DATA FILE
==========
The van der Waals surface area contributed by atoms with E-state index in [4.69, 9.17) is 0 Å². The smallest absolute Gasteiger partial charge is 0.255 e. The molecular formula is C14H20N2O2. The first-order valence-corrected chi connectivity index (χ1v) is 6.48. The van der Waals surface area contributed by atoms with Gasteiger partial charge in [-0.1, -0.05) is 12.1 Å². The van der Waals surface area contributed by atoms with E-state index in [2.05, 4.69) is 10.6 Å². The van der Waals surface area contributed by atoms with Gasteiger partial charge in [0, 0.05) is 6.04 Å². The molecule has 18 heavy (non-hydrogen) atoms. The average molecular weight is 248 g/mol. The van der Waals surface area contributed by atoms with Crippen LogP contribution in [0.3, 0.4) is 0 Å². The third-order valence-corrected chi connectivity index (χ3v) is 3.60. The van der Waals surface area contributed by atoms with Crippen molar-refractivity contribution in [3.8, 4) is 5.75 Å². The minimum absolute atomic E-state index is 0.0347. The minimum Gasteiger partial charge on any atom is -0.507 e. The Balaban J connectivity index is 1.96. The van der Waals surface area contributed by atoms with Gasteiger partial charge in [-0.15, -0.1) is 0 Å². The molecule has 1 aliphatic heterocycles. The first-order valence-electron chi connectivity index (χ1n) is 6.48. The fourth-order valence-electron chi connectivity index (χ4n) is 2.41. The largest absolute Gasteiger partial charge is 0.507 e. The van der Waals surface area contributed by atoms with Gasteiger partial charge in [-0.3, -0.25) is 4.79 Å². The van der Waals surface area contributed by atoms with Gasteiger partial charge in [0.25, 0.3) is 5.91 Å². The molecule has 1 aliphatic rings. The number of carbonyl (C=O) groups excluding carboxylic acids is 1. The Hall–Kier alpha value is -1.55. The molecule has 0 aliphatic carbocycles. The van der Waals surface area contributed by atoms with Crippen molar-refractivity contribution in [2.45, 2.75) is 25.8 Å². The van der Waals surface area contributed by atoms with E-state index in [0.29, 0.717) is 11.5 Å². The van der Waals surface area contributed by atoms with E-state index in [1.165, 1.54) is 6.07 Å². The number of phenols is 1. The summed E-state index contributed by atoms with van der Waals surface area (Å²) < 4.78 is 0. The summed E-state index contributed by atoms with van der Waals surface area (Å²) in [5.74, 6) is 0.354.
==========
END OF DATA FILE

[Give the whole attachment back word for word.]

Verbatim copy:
The van der Waals surface area contributed by atoms with E-state index in [4.69, 9.17) is 0 Å². The smallest absolute Gasteiger partial charge is 0.255 e. The molecular formula is C14H20N2O2. The first-order valence-corrected chi connectivity index (χ1v) is 6.48. The van der Waals surface area contributed by atoms with Gasteiger partial charge in [-0.1, -0.05) is 12.1 Å². The van der Waals surface area contributed by atoms with E-state index in [2.05, 4.69) is 10.6 Å². The van der Waals surface area contributed by atoms with Gasteiger partial charge in [0, 0.05) is 6.04 Å². The molecule has 18 heavy (non-hydrogen) atoms. The average molecular weight is 248 g/mol. The van der Waals surface area contributed by atoms with Crippen LogP contribution in [0.3, 0.4) is 0 Å². The third-order valence-corrected chi connectivity index (χ3v) is 3.60. The van der Waals surface area contributed by atoms with Crippen molar-refractivity contribution in [3.8, 4) is 5.75 Å². The minimum absolute atomic E-state index is 0.0347. The minimum Gasteiger partial charge on any atom is -0.507 e. The Balaban J connectivity index is 1.96. The van der Waals surface area contributed by atoms with Gasteiger partial charge in [-0.15, -0.1) is 0 Å². The molecule has 1 aliphatic heterocycles. The first-order valence-electron chi connectivity index (χ1n) is 6.48. The fourth-order valence-electron chi connectivity index (χ4n) is 2.41. The largest absolute Gasteiger partial charge is 0.507 e. The van der Waals surface area contributed by atoms with Gasteiger partial charge in [-0.3, -0.25) is 4.79 Å². The van der Waals surface area contributed by atoms with Gasteiger partial charge in [0.25, 0.3) is 5.91 Å². The molecule has 1 aliphatic rings. The number of carbonyl (C=O) groups excluding carboxylic acids is 1. The Hall–Kier alpha value is -1.55. The molecule has 0 aliphatic carbocycles. The van der Waals surface area contributed by atoms with Crippen molar-refractivity contribution in [2.45, 2.75) is 25.8 Å². The van der Waals surface area contributed by atoms with E-state index in [0.29, 0.717) is 11.5 Å². The van der Waals surface area contributed by atoms with E-state index in [1.165, 1.54) is 6.07 Å². The number of phenols is 1. The summed E-state index contributed by atoms with van der Waals surface area (Å²) < 4.78 is 0. The summed E-state index contributed by atoms with van der Waals surface area (Å²) in [5.74, 6) is 0.354.